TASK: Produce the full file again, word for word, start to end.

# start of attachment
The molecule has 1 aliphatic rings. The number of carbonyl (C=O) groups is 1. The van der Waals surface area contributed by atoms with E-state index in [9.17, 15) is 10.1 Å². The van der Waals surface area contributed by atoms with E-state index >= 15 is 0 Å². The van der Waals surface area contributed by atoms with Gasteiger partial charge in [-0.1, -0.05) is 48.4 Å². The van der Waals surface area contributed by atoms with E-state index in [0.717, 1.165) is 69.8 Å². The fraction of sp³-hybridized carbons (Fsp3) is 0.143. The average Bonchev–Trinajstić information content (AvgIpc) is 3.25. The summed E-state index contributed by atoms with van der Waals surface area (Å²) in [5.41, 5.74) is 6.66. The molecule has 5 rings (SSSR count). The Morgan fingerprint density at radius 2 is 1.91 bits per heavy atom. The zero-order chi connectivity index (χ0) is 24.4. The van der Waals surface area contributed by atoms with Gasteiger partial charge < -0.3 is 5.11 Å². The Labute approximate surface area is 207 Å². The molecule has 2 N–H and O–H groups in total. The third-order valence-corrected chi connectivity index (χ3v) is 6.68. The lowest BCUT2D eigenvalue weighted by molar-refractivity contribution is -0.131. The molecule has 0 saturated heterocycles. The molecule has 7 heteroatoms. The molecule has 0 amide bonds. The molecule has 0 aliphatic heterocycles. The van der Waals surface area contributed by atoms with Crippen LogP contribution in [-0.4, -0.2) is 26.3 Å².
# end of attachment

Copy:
The molecule has 1 aliphatic rings. The number of carbonyl (C=O) groups is 1. The van der Waals surface area contributed by atoms with E-state index in [9.17, 15) is 10.1 Å². The van der Waals surface area contributed by atoms with E-state index >= 15 is 0 Å². The van der Waals surface area contributed by atoms with Gasteiger partial charge in [-0.1, -0.05) is 48.4 Å². The van der Waals surface area contributed by atoms with E-state index in [0.717, 1.165) is 69.8 Å². The fraction of sp³-hybridized carbons (Fsp3) is 0.143. The average Bonchev–Trinajstić information content (AvgIpc) is 3.25. The summed E-state index contributed by atoms with van der Waals surface area (Å²) in [5.41, 5.74) is 6.66. The molecule has 5 rings (SSSR count). The Morgan fingerprint density at radius 2 is 1.91 bits per heavy atom. The zero-order chi connectivity index (χ0) is 24.4. The van der Waals surface area contributed by atoms with Gasteiger partial charge < -0.3 is 5.11 Å². The Labute approximate surface area is 207 Å². The molecule has 2 N–H and O–H groups in total. The third-order valence-corrected chi connectivity index (χ3v) is 6.68. The lowest BCUT2D eigenvalue weighted by molar-refractivity contribution is -0.131. The molecule has 0 saturated heterocycles. The molecule has 7 heteroatoms. The molecule has 0 amide bonds. The molecule has 0 aliphatic heterocycles. The van der Waals surface area contributed by atoms with Crippen LogP contribution in [-0.4, -0.2) is 26.3 Å².